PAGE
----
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Friday, August 17, 2012

For Vote

Politics is CRAZY, son. We all know this. We're sick of the mud-slinging, the endless commercials, the fake gaffes, the REAL gaffes, the fact that important issues are being used as leverage in political games. It's annoying. It's frustrating. We're disillusioned. We just want to be able to turn on the radio without someone telling us that our choice of candidate is going to cause the apocalypse. However, we got this, guys. We're tough. We're AMERICANS, dammit. This is the beauty of our country: we can make our own choices - informed choices, even - and voting is a great way to make those choices count.  

Now, frankly, I'm about as tired of people who try to guilt you into voting as I am of people who are defensively apathetic about voting, but the bottom line is that you really should just FREAKING VOTE ALREADY. I'll admit, I don't have a perfect voting record (I've missed a primary or two) due to either ignorance or laziness. But I'm determined to do better. 

The other day, a man who barely spoke English came into the library and asked my co-worker for help. He was having a little trouble being understood, so he came over to me at the reference desk and I did what I usually do when I can't understand what someone is saying (whether it's due to a language barrier, hearing impairment, or if it's a kid trying to pronounce some manga title I've never heard of ) - I asked him to write it down on a piece of paper. This is what he wrote:

So simple, yet so freaking beautiful: he wanted a voter registration form. Now, I don't consider myself a blindly patriotic person. I know there are major flaws in our current political system. However, I'm involved in local politics in various ways and I know that there ARE good people working hard out there to better our communities. And I've always considered voting to be important, so this kind of thing, a man who cares enough about his new country to want to have a say in what goes on, gets me all choked-up-feeling. I just want to run to the top of the Statue of Liberty wearing a dress made of flags and shoot flags out of a flag cannon while singing "God Bless America."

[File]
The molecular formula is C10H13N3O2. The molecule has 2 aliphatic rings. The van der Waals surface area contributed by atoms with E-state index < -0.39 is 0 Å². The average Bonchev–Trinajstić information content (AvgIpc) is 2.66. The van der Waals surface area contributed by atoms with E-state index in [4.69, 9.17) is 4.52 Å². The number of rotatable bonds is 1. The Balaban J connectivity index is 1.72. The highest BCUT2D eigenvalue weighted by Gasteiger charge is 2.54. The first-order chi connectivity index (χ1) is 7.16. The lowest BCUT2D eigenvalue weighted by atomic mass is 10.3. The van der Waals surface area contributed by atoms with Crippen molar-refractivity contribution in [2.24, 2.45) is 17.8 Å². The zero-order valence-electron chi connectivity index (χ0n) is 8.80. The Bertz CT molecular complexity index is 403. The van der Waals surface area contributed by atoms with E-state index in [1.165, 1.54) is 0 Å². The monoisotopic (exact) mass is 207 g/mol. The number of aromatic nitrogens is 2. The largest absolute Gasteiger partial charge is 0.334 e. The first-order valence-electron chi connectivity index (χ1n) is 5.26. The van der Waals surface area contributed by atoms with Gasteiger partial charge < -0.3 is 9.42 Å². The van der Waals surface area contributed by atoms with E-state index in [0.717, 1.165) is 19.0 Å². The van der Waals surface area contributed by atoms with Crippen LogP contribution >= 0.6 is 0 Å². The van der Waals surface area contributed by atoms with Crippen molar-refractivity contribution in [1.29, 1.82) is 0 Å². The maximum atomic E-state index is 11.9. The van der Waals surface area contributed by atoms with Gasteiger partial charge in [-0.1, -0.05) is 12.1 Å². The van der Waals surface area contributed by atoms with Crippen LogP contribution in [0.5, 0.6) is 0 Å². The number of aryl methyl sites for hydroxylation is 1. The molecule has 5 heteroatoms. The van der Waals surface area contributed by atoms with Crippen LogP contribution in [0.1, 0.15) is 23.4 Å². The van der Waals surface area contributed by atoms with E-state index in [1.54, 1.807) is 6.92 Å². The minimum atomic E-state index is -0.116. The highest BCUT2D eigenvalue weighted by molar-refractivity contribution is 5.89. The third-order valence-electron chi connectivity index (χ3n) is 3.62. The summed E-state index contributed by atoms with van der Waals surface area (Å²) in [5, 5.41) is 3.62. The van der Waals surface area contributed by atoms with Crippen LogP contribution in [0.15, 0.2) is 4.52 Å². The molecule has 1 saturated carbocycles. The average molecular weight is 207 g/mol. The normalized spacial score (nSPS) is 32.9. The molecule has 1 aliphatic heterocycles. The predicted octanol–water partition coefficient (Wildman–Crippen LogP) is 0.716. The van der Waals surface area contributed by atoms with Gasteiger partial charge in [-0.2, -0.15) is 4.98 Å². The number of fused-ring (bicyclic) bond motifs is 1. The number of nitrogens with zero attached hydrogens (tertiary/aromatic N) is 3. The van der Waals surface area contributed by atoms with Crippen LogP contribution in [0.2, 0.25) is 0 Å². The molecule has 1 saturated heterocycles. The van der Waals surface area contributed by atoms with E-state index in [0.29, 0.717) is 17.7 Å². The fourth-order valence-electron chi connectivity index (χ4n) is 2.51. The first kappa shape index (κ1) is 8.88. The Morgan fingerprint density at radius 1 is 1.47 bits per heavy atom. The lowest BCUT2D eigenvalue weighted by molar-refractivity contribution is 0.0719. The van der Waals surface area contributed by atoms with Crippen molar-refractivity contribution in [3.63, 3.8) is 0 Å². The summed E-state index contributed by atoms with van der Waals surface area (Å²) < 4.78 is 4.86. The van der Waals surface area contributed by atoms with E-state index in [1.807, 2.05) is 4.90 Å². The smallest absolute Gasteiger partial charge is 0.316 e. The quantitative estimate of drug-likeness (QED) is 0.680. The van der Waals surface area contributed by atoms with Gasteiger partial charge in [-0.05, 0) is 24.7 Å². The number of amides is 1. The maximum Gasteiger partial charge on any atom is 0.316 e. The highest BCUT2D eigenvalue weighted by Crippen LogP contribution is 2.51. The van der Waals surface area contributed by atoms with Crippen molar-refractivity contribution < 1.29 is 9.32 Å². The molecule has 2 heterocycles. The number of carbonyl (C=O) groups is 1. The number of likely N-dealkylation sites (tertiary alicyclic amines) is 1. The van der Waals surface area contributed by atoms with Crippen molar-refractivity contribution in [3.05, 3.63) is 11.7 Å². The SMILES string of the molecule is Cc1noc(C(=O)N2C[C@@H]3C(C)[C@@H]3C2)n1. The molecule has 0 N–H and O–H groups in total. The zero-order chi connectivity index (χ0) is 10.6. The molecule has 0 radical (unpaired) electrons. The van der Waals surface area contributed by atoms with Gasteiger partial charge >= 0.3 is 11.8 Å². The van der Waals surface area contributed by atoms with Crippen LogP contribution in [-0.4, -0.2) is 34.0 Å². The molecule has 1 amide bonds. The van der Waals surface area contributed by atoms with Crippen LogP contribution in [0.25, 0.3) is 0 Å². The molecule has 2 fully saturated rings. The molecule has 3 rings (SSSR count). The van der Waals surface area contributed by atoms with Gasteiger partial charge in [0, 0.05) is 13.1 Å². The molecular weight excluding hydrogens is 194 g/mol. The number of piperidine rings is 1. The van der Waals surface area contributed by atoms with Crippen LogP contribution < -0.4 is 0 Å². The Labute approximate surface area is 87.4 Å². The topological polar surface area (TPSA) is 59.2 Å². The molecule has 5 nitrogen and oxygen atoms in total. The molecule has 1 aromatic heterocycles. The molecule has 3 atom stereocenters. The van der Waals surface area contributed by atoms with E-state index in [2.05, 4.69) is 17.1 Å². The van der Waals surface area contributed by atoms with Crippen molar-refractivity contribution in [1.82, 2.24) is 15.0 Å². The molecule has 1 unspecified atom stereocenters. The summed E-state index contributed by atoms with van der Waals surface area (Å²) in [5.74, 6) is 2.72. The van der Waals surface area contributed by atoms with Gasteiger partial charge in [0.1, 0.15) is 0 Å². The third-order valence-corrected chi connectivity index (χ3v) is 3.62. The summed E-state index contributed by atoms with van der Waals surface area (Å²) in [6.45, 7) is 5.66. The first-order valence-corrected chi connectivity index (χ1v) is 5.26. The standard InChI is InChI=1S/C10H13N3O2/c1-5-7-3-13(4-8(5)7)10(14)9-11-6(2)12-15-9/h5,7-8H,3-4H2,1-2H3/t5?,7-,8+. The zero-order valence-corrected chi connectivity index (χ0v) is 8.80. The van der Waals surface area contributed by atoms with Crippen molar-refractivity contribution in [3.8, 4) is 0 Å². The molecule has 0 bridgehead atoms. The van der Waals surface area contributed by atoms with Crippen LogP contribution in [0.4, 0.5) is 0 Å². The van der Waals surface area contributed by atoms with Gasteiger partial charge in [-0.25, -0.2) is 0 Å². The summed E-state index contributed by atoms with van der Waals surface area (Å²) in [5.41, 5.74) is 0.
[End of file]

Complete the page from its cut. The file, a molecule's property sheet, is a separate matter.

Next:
And honestly, the same thing happens when I step into a voting booth (the choked-up feeling, not the flag cannon stuff). 

It's the feeling of being a part of something bigger than yourself. It's letting your voice be heard, in whatever small way it can be heard when you feed your ballot through the new weird scantron ballot machine. It's knowing that my great-grandma wasn't allowed to vote when she was a young woman because she was a woman, but my grandma could and my mother could - and did. When we were kids, my mom would take my sister and me into the voting machine with her and let us watch as she clicked the little knobs down. Then my sister and I would fight over who got to slide the curtain open and we'd all go get ice cream. OH SAY CAN YOU SEE...

Anyway, the transaction with the man at the library reminded me that Election Day is almost upon us (and the deadline to register for the NY primary is THIS SUNDAY). You see, there are other important things to vote for besides the Office of the Presidency. Whether you're a librarian or not, it's useful to know what the deal is with voting so that you can be informed and help answer peoples' questions. Since there's no United States of the Internet (yet), you guys will have to figure out the rules for your own state, should you need to. Below are a few helpful links.

Non-Partisan General Information: 

Vote 411
I'm not telling you who to vote for. I just think it's a good idea to vote, and kinda fun too. Besides, apathy is SO ten years ago. Do it for your country. Do it for yourself. I don't care. Just get out there. NOW WHERE THE HELL IS MY FLAG CANNON???


  1. I love this post because I get choked up about this stuff too. And you're right - so simple but so beautiful.

  2. I think I've missed all of two elections in the last twenty years, and one of them was a primary in which my particular party had no candidates. (Primaries are closed here; there's no crossover voting.)

  3. Thanks for reminding me! I have to change my voter registration...I hate the moving process. :-)

  4. Thanks for cutting through all of the partisanship. Voting is matter who you vote for.